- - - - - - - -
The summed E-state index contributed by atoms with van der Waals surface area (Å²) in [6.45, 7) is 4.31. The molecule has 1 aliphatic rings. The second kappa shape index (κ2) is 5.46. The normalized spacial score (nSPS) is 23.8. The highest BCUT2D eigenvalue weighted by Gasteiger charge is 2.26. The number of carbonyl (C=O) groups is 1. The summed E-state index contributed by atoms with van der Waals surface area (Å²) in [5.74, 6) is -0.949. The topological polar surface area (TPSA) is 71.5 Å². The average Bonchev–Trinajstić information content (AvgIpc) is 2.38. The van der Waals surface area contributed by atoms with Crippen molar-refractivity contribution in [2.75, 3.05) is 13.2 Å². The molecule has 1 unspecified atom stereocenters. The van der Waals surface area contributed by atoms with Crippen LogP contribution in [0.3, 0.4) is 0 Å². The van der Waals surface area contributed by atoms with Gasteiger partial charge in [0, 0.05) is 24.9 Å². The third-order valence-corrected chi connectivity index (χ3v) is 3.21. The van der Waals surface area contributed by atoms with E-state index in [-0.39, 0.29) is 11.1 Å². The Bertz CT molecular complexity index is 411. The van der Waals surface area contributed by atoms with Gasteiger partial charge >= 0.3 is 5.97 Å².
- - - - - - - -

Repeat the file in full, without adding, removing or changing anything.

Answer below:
The summed E-state index contributed by atoms with van der Waals surface area (Å²) in [6.45, 7) is 4.31. The molecule has 1 aliphatic rings. The second kappa shape index (κ2) is 5.46. The normalized spacial score (nSPS) is 23.8. The highest BCUT2D eigenvalue weighted by Gasteiger charge is 2.26. The number of carbonyl (C=O) groups is 1. The summed E-state index contributed by atoms with van der Waals surface area (Å²) in [5.74, 6) is -0.949. The topological polar surface area (TPSA) is 71.5 Å². The average Bonchev–Trinajstić information content (AvgIpc) is 2.38. The van der Waals surface area contributed by atoms with Crippen molar-refractivity contribution in [2.75, 3.05) is 13.2 Å². The molecule has 1 unspecified atom stereocenters. The van der Waals surface area contributed by atoms with Crippen LogP contribution in [0.3, 0.4) is 0 Å². The van der Waals surface area contributed by atoms with Gasteiger partial charge in [0, 0.05) is 24.9 Å². The third-order valence-corrected chi connectivity index (χ3v) is 3.21. The van der Waals surface area contributed by atoms with E-state index in [-0.39, 0.29) is 11.1 Å². The Bertz CT molecular complexity index is 411. The van der Waals surface area contributed by atoms with Gasteiger partial charge >= 0.3 is 5.97 Å².